Posted by: crustynomad | February 7, 2008

The British democratic system

Here’s a dry subject for a Thursday morning: The British democratic system of government.

If we are to discuss the best model for democracy we should first look at the British system as it is the longest established. Questions arise however when you consider its relevancy to the modern world.

At a basic level it is understood that Prime Minister and his government ultimately run the country. Members’ of Parliament (MPs), are elected by the general public, usually once every four years, based on the policies of the three or four main political parties. Issues of particular interest could be employment, the state of the economy, health and defence. It is called democracy whereby the people get to vote on who they want to take the country forward.

The nuts and bolts of the British government are far more complicated and I will endeavour to explain them here.

The Constitution

A Constitution determines how the people are governed including powers to levy taxes, conscript or even imprison. The UK is said to have a democracy with power resting with the people but granted to their elected representatives but this only applies to the House of Commons. The other parts of the Constitution – the Crown and the House of Lords – are hereditary and appointed. The main elements can be summarised thus:

The Executive – under the authority of the Crown and headed by the Sovereign (the Queen) whose powers are invested in the government compromising of Ministers, headed by a Prime Minister and answerable to Parliament.
The Legislature – the law making body comprising both Houses of Parliament.
The Judiciary – politically independent but empowered by laws made by Parliament.

The Sovereign

The Sovereign – the head of the Monarchy – is the Head of State. Though now longer directly involved in government but still has considerable theoretical powers in the nation’s affairs such as making key appointments of the British State but generally her role as seen as ceremonial. Her powers are transferred to the ministers in Her Majesty’s Government’ using the Royal Prerogative.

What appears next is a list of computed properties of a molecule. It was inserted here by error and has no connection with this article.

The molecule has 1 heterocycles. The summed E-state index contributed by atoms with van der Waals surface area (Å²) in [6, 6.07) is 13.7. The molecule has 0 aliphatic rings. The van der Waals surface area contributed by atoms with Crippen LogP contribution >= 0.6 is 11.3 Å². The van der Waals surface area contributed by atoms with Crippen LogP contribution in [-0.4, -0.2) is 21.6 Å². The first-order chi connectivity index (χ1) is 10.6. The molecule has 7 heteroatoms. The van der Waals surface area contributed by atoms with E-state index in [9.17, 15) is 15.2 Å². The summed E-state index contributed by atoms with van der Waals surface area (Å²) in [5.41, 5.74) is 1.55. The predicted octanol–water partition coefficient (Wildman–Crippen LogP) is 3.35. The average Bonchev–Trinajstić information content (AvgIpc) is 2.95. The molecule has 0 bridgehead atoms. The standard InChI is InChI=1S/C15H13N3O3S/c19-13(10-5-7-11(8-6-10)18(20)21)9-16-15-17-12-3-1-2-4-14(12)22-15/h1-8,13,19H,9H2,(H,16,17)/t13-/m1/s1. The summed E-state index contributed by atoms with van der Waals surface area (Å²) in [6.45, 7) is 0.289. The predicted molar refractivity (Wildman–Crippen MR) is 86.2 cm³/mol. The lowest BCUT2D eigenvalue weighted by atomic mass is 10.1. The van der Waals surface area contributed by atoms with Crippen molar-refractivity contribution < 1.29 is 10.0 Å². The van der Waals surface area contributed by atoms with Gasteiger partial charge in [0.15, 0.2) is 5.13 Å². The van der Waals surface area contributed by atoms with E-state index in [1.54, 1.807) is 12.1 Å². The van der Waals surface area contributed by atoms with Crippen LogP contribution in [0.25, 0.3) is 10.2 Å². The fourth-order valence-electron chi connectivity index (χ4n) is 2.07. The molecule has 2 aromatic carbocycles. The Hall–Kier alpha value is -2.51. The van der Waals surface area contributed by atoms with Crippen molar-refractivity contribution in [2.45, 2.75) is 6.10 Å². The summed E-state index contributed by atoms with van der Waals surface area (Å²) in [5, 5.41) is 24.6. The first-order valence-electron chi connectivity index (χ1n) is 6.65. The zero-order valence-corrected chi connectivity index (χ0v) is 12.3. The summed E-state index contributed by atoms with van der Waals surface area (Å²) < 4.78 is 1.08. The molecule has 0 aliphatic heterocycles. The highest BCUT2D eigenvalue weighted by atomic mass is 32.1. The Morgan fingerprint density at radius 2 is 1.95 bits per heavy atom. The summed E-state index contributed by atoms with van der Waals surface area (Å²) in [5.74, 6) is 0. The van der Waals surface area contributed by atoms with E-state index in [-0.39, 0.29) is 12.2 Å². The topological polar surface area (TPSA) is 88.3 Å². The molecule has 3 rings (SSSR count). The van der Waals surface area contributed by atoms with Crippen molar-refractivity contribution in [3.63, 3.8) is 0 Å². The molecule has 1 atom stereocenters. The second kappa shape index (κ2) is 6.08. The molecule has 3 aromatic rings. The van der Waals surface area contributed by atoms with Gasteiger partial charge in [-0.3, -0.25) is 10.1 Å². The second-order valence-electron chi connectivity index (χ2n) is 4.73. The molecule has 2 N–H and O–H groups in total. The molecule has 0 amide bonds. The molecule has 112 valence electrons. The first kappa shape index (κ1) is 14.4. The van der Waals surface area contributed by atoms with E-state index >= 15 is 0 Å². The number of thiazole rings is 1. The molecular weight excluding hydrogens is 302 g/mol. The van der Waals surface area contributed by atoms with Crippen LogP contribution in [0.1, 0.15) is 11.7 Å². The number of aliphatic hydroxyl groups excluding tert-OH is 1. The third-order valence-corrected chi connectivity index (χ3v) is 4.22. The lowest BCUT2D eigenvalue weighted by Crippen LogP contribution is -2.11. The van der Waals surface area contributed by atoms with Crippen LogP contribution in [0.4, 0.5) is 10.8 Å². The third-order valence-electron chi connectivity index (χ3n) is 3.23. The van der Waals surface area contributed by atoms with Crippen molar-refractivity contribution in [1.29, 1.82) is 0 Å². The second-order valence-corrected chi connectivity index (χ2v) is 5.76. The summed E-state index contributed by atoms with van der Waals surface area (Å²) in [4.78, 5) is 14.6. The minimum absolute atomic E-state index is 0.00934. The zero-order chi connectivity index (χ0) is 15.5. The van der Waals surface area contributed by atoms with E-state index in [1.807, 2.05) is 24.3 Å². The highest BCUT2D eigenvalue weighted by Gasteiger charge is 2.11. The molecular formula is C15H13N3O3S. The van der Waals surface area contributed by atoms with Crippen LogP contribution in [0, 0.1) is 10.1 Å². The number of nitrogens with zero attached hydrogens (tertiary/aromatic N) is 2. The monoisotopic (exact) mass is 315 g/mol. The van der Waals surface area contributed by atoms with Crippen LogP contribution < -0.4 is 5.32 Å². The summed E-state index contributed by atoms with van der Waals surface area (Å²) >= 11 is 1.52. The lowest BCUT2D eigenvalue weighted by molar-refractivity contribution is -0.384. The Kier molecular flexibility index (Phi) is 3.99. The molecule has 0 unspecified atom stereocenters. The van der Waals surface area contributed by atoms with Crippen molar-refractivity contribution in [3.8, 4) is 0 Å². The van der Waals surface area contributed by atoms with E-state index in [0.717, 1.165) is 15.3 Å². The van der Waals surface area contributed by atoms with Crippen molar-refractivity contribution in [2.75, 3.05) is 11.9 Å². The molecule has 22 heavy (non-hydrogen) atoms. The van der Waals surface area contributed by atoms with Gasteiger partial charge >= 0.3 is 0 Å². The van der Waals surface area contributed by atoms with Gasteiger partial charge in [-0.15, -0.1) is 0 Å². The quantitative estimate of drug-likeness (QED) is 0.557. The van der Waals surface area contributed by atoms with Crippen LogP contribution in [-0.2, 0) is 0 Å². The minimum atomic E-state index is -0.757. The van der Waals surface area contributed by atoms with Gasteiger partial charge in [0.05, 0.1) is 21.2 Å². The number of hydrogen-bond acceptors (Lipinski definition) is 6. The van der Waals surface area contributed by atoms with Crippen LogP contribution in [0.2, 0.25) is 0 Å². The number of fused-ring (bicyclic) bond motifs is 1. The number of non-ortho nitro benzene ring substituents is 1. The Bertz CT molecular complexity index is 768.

The Privy Council

All Cabinet Ministers and many other leading figures including leaders of the main opposition parties and senior judges are appointed by the Sovereign to be members of the Privy Council. Though it has no formal basis in the Constitution it still has considerable powers over and above the cabinet in issues such as declaring a state of emergency.

The Prime Minister

The office of the Prime Minister is the Sovereign’s first minister and has the formal title of First Lord of the Treasury and Minister for the Civil Service. The role is taken by the leader of the party who gained most seats in the previous general election.

Despite the Sovereign being the head of the armed forces for example, it is the Prime Minister who decides when and where to send the troops into action. The justification for delegation of power is that the Prime Minister is appointed through democratic means rather than the hereditary process.

The Cabinet

The Cabinet consists of between 20 and 24 senior ministers of each department (Secretary of State) to formulate policy and decide on priorities. They are bound by what is called collective responsibility which means that once a decision has been made all Cabinet members are expected to support the decision or policy in public.

The Opposition

The Opposition leader sits on the opposite front bench as the leader of the second largest party. The importance of the Opposition in the Constitution is that there should always be seen to be a government in waiting’.

Civil Servants

Civil servants are not political appointees and their job is to give advice to ministers and to carry out research, formulate policy and implement the decisions of ministers. They are supposed to be politically impartial and normally retain their position after a change in government.

Parliament: key features and processes